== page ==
Risk of Power Outages Due to Cyber Attacks is Getting Worse
The United States power grid is increasingly vulnerable to cyber-attacks, but the scale of power outages that could be caused by these attacks are difficult to predict. This is one of the conclusions reached by the Government Accountability Office (GAO) in a recent report to Congress on protecting critical infrastructure. Thankfully, the U.S. has not yet suffered power outages due to cyber-attacks. Unfortunately, the growing trends in distributed control and automation of systems increase the attack surface an adversary can to take advantage of.
The U.S. electric grid is primarily owned and operated by the private industry with three large interconnections: Western Interconnect, Electric Reliability Council of Texas Interconnect, and Eastern Interconnect. These grids provide electricity into Canada and Mexico but, have limited connectivity to each other. The Energy Policy Act of 2005 gave responsibility for enforcing and assessing grid reliability standards compliance to the Federal Energy Regulation Commission (FERC).
The GAO reported that state sponsored actors are most likely to be the culprits of attacks on the U.S. power grid. GAO noted a specific recent example of an attack on electric substations in the Ukraine in December 2015 that resulted in a three-hour power outage. The other major concern is from an insider threat. GAO noted an alleged attempt in a 2009 case, where a former IT employee whose access was not revoked disrupted a powerplant’s energy forecast system in Texas. Criminal groups have so far been less motivated, and terrorist generally lack the capability.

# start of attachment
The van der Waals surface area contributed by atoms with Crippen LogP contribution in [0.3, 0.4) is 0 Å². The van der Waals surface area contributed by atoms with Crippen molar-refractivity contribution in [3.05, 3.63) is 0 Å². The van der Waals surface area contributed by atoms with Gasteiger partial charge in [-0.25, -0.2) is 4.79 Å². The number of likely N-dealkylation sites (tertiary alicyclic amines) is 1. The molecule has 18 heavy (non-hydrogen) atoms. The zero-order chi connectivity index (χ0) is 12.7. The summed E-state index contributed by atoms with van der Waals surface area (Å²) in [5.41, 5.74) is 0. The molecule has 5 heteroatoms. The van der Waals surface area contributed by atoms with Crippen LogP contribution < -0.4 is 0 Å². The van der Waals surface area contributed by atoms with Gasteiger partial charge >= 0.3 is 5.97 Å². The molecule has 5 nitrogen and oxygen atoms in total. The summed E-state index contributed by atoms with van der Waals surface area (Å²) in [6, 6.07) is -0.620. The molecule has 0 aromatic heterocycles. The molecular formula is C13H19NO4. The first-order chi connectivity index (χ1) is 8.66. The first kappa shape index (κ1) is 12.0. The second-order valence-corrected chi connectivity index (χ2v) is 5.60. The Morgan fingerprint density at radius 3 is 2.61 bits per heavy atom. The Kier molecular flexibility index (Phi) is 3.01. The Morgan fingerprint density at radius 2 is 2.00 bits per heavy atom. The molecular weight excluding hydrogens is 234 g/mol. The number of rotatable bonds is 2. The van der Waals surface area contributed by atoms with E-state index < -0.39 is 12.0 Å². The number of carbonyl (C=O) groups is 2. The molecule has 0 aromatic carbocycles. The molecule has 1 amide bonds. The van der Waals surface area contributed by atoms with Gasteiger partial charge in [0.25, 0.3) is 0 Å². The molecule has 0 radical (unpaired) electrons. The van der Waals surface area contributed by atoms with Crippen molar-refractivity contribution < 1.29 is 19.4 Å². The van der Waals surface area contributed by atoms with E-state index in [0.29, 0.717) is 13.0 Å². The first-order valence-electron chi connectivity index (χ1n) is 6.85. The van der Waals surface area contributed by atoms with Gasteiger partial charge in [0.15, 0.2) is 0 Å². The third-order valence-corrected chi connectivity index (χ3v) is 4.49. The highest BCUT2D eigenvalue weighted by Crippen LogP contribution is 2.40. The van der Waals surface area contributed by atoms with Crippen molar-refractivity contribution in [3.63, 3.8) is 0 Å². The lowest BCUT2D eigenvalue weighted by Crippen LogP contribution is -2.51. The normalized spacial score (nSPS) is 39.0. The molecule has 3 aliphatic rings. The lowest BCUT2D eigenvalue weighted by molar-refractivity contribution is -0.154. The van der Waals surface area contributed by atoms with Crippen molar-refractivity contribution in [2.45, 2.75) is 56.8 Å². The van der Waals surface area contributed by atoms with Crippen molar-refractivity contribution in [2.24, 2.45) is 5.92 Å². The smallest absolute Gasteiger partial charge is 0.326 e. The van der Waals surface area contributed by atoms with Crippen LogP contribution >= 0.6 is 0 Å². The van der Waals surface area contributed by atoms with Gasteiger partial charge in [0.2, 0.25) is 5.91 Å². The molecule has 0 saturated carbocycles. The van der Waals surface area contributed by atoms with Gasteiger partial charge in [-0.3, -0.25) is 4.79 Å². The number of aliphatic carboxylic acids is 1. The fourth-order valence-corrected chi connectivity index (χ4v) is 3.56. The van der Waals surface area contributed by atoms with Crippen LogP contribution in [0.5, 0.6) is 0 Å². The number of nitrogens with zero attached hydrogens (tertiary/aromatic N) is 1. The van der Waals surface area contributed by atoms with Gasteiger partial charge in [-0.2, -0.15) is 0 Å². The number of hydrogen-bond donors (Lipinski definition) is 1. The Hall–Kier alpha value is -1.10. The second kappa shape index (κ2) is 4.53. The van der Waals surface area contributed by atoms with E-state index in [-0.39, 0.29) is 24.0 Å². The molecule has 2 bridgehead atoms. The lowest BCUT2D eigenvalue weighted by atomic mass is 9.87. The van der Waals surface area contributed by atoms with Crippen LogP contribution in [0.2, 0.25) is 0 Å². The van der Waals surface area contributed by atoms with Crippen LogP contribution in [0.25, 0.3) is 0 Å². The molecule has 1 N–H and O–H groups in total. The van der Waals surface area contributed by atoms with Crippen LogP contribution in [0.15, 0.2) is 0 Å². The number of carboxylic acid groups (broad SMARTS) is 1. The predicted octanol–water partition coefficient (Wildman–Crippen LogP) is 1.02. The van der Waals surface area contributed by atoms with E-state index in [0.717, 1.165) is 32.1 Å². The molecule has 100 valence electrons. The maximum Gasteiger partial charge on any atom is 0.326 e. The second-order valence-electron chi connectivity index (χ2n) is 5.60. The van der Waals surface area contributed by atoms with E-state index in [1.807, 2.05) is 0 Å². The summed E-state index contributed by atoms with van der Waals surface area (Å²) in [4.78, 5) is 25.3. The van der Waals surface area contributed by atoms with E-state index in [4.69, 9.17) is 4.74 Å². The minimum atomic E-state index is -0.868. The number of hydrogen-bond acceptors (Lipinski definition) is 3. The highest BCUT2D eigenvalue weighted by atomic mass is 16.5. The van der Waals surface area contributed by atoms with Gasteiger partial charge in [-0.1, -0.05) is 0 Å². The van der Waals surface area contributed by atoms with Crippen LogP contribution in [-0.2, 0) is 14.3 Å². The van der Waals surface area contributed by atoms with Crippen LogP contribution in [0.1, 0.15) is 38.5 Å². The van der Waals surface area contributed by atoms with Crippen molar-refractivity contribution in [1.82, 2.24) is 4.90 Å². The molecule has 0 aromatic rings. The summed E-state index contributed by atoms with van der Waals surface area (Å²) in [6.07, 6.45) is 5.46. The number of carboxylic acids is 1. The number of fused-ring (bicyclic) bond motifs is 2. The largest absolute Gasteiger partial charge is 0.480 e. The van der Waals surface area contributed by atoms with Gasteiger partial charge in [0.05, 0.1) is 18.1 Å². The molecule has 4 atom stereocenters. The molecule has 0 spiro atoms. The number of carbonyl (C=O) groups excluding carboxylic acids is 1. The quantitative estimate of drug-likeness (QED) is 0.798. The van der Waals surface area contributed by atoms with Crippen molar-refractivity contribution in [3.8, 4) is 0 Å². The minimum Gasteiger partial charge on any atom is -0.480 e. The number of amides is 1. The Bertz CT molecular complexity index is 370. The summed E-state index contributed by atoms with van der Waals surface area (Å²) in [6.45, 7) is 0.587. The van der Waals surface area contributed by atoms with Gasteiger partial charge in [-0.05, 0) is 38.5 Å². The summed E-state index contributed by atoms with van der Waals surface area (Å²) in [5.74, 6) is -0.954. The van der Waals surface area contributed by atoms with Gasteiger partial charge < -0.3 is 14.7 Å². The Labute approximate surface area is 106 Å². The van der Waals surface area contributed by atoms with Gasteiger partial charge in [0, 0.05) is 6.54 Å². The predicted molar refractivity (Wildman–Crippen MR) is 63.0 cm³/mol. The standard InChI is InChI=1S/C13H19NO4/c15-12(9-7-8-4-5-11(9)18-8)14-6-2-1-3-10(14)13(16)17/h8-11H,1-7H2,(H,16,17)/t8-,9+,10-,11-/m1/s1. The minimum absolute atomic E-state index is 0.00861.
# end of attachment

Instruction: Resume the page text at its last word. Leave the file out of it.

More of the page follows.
Increasing risk to the power grid is related to several factors. Increasingly, systems may be controlled from remote locations while existing industrial control systems are being connected to the internet. Many older industrial control systems were not designed for modern internet connectivity making them less vulnerable to attack. Potential risk also exists in the form of a compromised supply chains.
The number one difficulty in addressing cyberattack risks, federal officials reported to the GAO, was “hiring a sufficient cyber security workforce”. This was also the top difficulty reported to the GAO by federal agencies in a previous report on government cyber risk management, which can be viewed here. Other concerns included cost, which is passed on to the consumer, and the compromise of other critical infrastructure, such as natural gas pipelines necessary for power plant operations. Additionally, FERC told the GAO they have not addressed the issue of cyberattacks against geographically distributed systems.
The GAO gives credit to the electricity industry for its disaster response processes built over years of experience related to events like natural disasters. The GAO goes on to note that a natural disaster and a cyberattack may both disable equipment, but they may do so in different ways for which the industry may not be ready. Citing the example of a Hurricane which can be predicted in advance and inflicts localized damage; a cyber-attack could be sudden and effect geographically dispersed systems. A cyberattack could complicate damage assessment and reduce response time. There have been several studies to ascertain how bad a cyberattack against the power grid would be, but they all suffer problems in their approach. The most damaging model assumed complete success against dissimilar, geographically separate systems at the same time; along with the failure of all built in safety mechanisms. Such an event is considered unlikely. In another study examined by the GAO, outdated models were used and generalizations made, that keep the study from being useful in predicting outages across large systems.
It is difficult to underestimate the importance of the electric grid. It is one of the foundations of our modern society. While the electric grid is evolving to handle the modern requirements of scale and control, it is contributing to risk that has cascading effects on other industries.
The full version of the GAO report can be found here.